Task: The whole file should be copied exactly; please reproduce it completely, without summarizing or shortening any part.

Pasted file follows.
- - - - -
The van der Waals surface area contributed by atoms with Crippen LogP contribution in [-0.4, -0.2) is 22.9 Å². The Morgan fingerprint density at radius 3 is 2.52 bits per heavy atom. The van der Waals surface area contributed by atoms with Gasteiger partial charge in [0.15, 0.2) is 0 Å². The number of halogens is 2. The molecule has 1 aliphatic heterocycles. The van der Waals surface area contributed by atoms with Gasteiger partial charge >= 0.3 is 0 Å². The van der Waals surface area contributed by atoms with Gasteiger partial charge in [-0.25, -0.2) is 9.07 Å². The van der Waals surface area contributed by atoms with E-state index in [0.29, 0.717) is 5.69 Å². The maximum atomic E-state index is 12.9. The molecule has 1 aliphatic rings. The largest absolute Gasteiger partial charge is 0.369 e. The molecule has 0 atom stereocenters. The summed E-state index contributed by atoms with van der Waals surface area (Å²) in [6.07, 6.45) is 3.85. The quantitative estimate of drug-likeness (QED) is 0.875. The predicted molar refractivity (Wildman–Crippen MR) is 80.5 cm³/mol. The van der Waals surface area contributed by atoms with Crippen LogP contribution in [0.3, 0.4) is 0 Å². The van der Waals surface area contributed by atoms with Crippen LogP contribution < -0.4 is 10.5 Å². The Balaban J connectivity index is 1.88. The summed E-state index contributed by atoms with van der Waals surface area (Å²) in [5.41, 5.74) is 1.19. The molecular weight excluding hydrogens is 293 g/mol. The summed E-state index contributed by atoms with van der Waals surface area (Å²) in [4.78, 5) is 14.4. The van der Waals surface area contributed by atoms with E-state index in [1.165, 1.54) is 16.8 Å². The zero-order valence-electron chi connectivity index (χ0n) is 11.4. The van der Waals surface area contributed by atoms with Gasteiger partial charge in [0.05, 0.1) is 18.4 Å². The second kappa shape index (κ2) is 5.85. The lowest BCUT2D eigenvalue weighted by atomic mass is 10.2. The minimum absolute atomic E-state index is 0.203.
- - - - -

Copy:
The van der Waals surface area contributed by atoms with Crippen LogP contribution in [-0.4, -0.2) is 22.9 Å². The Morgan fingerprint density at radius 3 is 2.52 bits per heavy atom. The van der Waals surface area contributed by atoms with Gasteiger partial charge in [0.15, 0.2) is 0 Å². The number of halogens is 2. The molecule has 1 aliphatic heterocycles. The van der Waals surface area contributed by atoms with Gasteiger partial charge >= 0.3 is 0 Å². The van der Waals surface area contributed by atoms with Gasteiger partial charge in [-0.25, -0.2) is 9.07 Å². The van der Waals surface area contributed by atoms with E-state index in [0.29, 0.717) is 5.69 Å². The maximum atomic E-state index is 12.9. The molecule has 1 aliphatic rings. The largest absolute Gasteiger partial charge is 0.369 e. The molecule has 0 atom stereocenters. The summed E-state index contributed by atoms with van der Waals surface area (Å²) in [6.07, 6.45) is 3.85. The quantitative estimate of drug-likeness (QED) is 0.875. The predicted molar refractivity (Wildman–Crippen MR) is 80.5 cm³/mol. The van der Waals surface area contributed by atoms with Crippen LogP contribution in [0.3, 0.4) is 0 Å². The van der Waals surface area contributed by atoms with Crippen LogP contribution < -0.4 is 10.5 Å². The Balaban J connectivity index is 1.88. The summed E-state index contributed by atoms with van der Waals surface area (Å²) in [5.41, 5.74) is 1.19. The molecular weight excluding hydrogens is 293 g/mol. The summed E-state index contributed by atoms with van der Waals surface area (Å²) in [4.78, 5) is 14.4. The van der Waals surface area contributed by atoms with E-state index in [1.165, 1.54) is 16.8 Å². The zero-order valence-electron chi connectivity index (χ0n) is 11.4. The van der Waals surface area contributed by atoms with Gasteiger partial charge in [0.05, 0.1) is 18.4 Å². The second kappa shape index (κ2) is 5.85. The lowest BCUT2D eigenvalue weighted by atomic mass is 10.2. The minimum absolute atomic E-state index is 0.203.